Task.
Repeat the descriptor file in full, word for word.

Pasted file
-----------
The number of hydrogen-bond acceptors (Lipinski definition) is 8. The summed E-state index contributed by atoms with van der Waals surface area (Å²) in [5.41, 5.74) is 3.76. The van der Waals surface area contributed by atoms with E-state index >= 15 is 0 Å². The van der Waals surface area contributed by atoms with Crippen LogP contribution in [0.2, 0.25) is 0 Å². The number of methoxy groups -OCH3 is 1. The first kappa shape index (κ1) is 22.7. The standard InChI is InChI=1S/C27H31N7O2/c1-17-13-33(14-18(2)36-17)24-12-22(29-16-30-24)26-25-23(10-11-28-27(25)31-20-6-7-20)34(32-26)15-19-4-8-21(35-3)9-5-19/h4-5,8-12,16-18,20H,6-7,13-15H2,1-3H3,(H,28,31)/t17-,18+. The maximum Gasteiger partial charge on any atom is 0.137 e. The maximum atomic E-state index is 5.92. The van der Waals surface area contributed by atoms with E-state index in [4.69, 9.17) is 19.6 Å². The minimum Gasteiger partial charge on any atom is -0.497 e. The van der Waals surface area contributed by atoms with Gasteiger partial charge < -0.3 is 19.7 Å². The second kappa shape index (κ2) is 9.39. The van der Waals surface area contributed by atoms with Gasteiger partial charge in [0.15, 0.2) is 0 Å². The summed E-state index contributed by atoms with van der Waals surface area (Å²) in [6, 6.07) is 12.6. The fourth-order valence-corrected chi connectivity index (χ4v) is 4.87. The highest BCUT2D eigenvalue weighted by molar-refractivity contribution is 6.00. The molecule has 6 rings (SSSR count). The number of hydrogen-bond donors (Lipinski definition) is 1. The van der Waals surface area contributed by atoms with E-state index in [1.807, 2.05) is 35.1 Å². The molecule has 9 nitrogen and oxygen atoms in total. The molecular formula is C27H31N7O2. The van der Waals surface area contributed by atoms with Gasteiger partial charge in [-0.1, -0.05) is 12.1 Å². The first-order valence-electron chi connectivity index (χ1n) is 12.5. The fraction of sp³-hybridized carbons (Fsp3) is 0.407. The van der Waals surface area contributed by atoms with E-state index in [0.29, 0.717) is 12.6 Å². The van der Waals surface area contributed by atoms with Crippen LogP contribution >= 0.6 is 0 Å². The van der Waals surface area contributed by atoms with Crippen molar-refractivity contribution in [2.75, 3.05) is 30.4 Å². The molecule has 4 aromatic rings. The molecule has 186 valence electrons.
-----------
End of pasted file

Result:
The number of hydrogen-bond acceptors (Lipinski definition) is 8. The summed E-state index contributed by atoms with van der Waals surface area (Å²) in [5.41, 5.74) is 3.76. The van der Waals surface area contributed by atoms with E-state index >= 15 is 0 Å². The van der Waals surface area contributed by atoms with Crippen LogP contribution in [0.2, 0.25) is 0 Å². The number of methoxy groups -OCH3 is 1. The first kappa shape index (κ1) is 22.7. The standard InChI is InChI=1S/C27H31N7O2/c1-17-13-33(14-18(2)36-17)24-12-22(29-16-30-24)26-25-23(10-11-28-27(25)31-20-6-7-20)34(32-26)15-19-4-8-21(35-3)9-5-19/h4-5,8-12,16-18,20H,6-7,13-15H2,1-3H3,(H,28,31)/t17-,18+. The maximum Gasteiger partial charge on any atom is 0.137 e. The maximum atomic E-state index is 5.92. The van der Waals surface area contributed by atoms with E-state index in [4.69, 9.17) is 19.6 Å². The minimum Gasteiger partial charge on any atom is -0.497 e. The van der Waals surface area contributed by atoms with Gasteiger partial charge < -0.3 is 19.7 Å². The second kappa shape index (κ2) is 9.39. The van der Waals surface area contributed by atoms with Gasteiger partial charge in [0.15, 0.2) is 0 Å². The summed E-state index contributed by atoms with van der Waals surface area (Å²) in [6, 6.07) is 12.6. The fourth-order valence-corrected chi connectivity index (χ4v) is 4.87. The highest BCUT2D eigenvalue weighted by molar-refractivity contribution is 6.00. The molecule has 6 rings (SSSR count). The number of hydrogen-bond donors (Lipinski definition) is 1. The van der Waals surface area contributed by atoms with E-state index in [1.807, 2.05) is 35.1 Å². The molecule has 9 nitrogen and oxygen atoms in total. The molecular formula is C27H31N7O2. The van der Waals surface area contributed by atoms with Gasteiger partial charge in [-0.1, -0.05) is 12.1 Å². The first-order valence-electron chi connectivity index (χ1n) is 12.5. The fraction of sp³-hybridized carbons (Fsp3) is 0.407. The van der Waals surface area contributed by atoms with E-state index in [0.29, 0.717) is 12.6 Å². The van der Waals surface area contributed by atoms with Crippen LogP contribution >= 0.6 is 0 Å². The van der Waals surface area contributed by atoms with Crippen molar-refractivity contribution in [2.75, 3.05) is 30.4 Å². The molecule has 4 aromatic rings. The molecule has 186 valence electrons.